Installation & Registration
After installing the software, you can test your drive to see if it is capable of reading ISRC codes (see Compatible Drives). Once you are convinced that your drive can read ISRC codes, you must register the software in order to use it.
The Test! command in the main menu, will cause the drive to report whether it is capable of reading ISRC codes. This test is not reliable though, as some drives will report erroneously. It is best to insert a disc with known ISRC so the program can read the codes.
Selecting Register in the main menu will open a pop-up window that will allow you to register your software. You will receive a License Code by e-mail, which you then enter into the box in the registration window.
This software is designed to work with all CD or DVD drives that are capable of reading ISRC codes. This software requires Windows 7 / Vista / XP / 2000.
This software will control all CD / DVD drives installed in your PC. Most, but not all drives are capable of reading ISRC codes. You can test your drive before registering your software by inserting an audio disc with known ISRC codes.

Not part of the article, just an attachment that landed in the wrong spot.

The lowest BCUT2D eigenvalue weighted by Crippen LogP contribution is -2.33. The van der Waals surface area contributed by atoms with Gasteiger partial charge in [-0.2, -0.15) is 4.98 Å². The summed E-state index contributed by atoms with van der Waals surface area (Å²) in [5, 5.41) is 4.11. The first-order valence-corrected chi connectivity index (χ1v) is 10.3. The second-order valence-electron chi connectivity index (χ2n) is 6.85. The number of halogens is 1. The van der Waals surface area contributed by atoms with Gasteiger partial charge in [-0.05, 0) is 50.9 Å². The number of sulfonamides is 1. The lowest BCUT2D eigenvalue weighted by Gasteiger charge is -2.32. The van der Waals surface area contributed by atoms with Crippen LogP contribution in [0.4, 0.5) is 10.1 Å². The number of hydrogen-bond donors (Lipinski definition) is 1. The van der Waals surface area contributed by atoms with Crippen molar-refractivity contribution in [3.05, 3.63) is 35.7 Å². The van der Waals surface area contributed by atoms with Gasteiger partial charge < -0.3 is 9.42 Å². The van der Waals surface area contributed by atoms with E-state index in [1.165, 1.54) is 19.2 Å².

Depending on the condition of the disc, ISRC may be mis-read occasionally. If you do not get the expected results, try loading the disc again.
There are so many models of drives that it is impossible to test them all. Please contact email@example.com and let us know what model of drive did not work.
There are some drives that read ISRC incorrectly. Here are some of the drives that are known to read ISRC incorrectly:
- LITE-ON DVDRW SOHW-1693S KS0B (wrong MCN, no ISRC)
TSSTCorp CD/DVDW SH-S183A SB03 (good MCN, wrong ISRC)
TSST corp CDDVDW SH-S203D (wrong ISRC)
Samsung SH-S202H, SH-202N does not read the correct ISRC
Plextor PX-850A the ISRC codes are wrong; confirmed firmware bug